Canada’s Bill C-49 will create two classes of refugees

Posted by admin on Nov 9th, 2010

November 9, 2010, By Robert Vineberg, Troymedia

WINNIPEG, MB, Nov. 8, 2010/ Troy Media/ – Bill C-49, tabled by Public Security Minister Voc Toews on October 21st, marks a dramatic change in Canada’s approach to dealing with refugees. Under the United Nations Convention respecting the Status of Refugees, a state’s basic obligations only require it to provide refugees with a safe haven and not to refoule (that is return them to their country of origin) those found to be at risk of persecution in their own countries. However, it has been Canada’s policy since the end of the Second World War to encourage refugees to become permanent residents and, eventually, citizens.

Respect for Article 43

Canadian policy has long made it one of the few countries to respect Article 43 of the Refugee Convention. Article 43 encourages signatory states to, “as far as possible facilitate the assimilation and naturalization of refugees . . . [and] in particular make every effort to expedite naturalization proceedings . . . ”

This means that a person granted refugee status is able to apply for permanent residence immediately following a decision which finds that person to indeed be a refugee. And for the vast majority of such persons, permanent residence status in due course leads to Canadian citizenship.

Canada’s policy is at variance with that of most other countries which regard asylum as a temporary condition. And, while providing protection as required by the Refugee Convention, they do not offer a pathway to permanent residence and eventual citizenship. The Canadian approach has long been lauded by the UN High Commissioner for Refugees and others.

It appears, however, that with Bill C-49 Canada is about to change its long-standing policy, at least for groups of refugees arriving by irregular means, such as by sea. C-49 will give the Minister responsible for Immigration authority to label such refugees as “designated foreign nationals”. In the words of a press release from Citizenship and Immigration Canada from October 26th, the bill, “seeks to ensure that illegal migrants who obtain refugee status can be re-assessed within five years to determine whether they still need protection or can be returned to their country of origin . . .” This Bill will result in the creation of a sub-class of refugees with fewer rights than all other refugees.

It is important in any discussion about refugees to distinguish clearly between refugee claimants and persons found to be refugees. Refugee claimants are just that – persons who claim to be refugees. Until the authorized legal body in a country of asylum determines that the claim is valid, these persons are not refugees. But once the responsible body (in Canada, the Immigration and Refugee Board) finds that a person is a refugee, the person acquires the protection of Canada. The Refugee Convention then requires Canada to provide protection as long as necessary. Persons found not to be refugees are subject to a removal order and are expected to leave Canada.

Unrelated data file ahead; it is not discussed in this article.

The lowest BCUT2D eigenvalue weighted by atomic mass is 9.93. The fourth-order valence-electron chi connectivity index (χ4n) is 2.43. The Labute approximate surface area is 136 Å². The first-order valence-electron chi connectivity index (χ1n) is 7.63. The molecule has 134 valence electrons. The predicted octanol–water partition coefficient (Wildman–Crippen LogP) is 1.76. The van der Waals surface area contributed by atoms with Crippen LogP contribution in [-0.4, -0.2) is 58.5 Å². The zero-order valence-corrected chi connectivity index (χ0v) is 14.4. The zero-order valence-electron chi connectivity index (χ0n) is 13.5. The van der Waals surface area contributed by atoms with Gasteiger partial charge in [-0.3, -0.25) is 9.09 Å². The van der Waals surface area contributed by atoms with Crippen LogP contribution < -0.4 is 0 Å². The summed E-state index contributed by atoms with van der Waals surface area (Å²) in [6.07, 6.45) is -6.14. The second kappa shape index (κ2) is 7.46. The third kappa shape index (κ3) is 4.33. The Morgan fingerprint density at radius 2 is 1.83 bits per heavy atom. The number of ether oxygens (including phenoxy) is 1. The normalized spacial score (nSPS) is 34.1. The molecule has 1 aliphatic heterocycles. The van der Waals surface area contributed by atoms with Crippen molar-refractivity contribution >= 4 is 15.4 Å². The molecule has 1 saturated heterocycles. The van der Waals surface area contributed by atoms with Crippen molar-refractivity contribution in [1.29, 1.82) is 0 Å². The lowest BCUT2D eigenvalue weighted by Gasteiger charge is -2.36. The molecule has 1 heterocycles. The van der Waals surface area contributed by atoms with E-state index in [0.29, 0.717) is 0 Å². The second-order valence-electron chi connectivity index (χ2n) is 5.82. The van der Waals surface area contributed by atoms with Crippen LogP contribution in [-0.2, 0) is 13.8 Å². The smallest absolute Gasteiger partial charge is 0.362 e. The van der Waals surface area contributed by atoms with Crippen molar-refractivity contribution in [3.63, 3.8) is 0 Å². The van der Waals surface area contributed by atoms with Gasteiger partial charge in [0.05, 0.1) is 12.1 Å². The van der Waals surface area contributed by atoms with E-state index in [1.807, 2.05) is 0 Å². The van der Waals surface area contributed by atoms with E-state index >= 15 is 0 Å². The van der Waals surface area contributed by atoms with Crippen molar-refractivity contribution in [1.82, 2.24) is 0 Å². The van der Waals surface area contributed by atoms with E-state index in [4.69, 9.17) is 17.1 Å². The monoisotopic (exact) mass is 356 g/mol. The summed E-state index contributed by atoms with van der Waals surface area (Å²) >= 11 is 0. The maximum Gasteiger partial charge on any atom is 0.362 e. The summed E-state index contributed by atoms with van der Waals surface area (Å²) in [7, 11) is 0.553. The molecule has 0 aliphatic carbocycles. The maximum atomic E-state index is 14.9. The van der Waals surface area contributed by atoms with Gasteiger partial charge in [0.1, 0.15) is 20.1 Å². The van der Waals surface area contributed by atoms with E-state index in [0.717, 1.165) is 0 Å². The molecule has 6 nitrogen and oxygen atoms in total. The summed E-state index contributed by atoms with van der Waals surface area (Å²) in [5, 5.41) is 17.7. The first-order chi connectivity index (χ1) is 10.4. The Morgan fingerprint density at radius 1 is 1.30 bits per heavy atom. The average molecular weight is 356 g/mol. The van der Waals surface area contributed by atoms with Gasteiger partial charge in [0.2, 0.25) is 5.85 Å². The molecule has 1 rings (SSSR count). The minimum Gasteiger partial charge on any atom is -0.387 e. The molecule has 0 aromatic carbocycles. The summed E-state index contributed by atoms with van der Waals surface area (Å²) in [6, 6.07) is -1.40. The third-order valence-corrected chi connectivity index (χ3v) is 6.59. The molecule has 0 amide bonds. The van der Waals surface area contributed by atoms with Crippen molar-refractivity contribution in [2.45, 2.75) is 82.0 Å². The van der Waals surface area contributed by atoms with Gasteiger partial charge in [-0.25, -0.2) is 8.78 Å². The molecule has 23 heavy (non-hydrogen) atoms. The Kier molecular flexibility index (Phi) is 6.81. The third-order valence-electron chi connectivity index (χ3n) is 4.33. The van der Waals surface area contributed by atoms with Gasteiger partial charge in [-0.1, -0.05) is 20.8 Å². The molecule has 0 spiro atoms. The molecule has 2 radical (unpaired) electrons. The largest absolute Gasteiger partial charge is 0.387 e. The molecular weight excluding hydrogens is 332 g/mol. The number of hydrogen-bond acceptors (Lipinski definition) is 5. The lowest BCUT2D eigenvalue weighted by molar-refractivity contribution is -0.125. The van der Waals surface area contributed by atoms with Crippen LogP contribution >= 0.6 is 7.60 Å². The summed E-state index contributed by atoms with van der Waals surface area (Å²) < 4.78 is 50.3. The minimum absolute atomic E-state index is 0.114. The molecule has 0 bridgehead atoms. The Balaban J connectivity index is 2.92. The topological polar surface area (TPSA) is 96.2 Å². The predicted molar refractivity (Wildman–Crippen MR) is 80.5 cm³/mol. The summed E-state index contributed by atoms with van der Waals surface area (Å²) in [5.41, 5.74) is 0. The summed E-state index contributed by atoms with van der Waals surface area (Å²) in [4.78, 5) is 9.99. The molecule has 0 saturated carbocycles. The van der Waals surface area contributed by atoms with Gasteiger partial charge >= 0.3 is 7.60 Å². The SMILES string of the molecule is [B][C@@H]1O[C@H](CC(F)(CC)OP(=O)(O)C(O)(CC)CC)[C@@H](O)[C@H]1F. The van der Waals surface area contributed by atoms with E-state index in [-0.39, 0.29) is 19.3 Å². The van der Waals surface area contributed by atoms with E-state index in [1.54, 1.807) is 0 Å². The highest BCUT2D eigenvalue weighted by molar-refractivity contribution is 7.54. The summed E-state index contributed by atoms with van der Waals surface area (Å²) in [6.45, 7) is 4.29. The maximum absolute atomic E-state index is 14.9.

The proposed legislation provides that genuine refugees who arrived in Canada by irregular means will have to demonstrate five years later that they still have a well-founded fear of persecution if they were to be returned to their country of origin. By comparison, other persons found to be refugees in Canada will have obtained permanent residence and possibly citizenship within the same five year period.

Other provisions in Bill C-49 increase the penalties to be imposed on people smugglers and on the master of vessels used for people smuggling. In addition, Bill C-11 proposes important reforms to refugee determination in order to speed up the process. Most persons, who are not refugees but nevertheless make refugee claims in Canada, do so in order to obtain the opportunity to work in Canada while their claim is processed. If it takes, for example, three years to process a claim and then further time if the person appeals the decision, he or she can end up having made a great deal of money, even if they are eventually deported. The best deterrent to fraudulent claimants, therefore, is a fast and fair determination process. Bill C-11 will significantly reduce the inducement to come to Canada to make a false refugee claim. A rapid determination is also in the interests of genuine refugees who will be able to start building their new life in Canada. The exception will be those designated by the Minister.

Turning its back on tradition

Given all the other legislative tools proposed to improve the refugee determination process and to increase penalties for people smugglers, we need to ask ourselves whether Canada should turn its back on its long tradition of giving every person found to be a refugee in Canada a chance to become a Canadian citizen as rapidly as possible.

In the discussions that will take place both inside and outside Parliament, it will be important for Canadians to decide whether we want to change the practice of considering real refugees to be future citizens or whether we agree with the intent of Bill C-49 to create two different categories of refugees with two differing sets of rights.

Robert Vineberg was formerly the Director General, Prairies and Northern Territoris Region, Citizenship and Immigration Canada.

Channels: The Woodstock Sentinel-Review, Nov. 9, the Saskatoon Star Phoenix, Nov. 18, Vancouver Sun, Nov. 19, 2010

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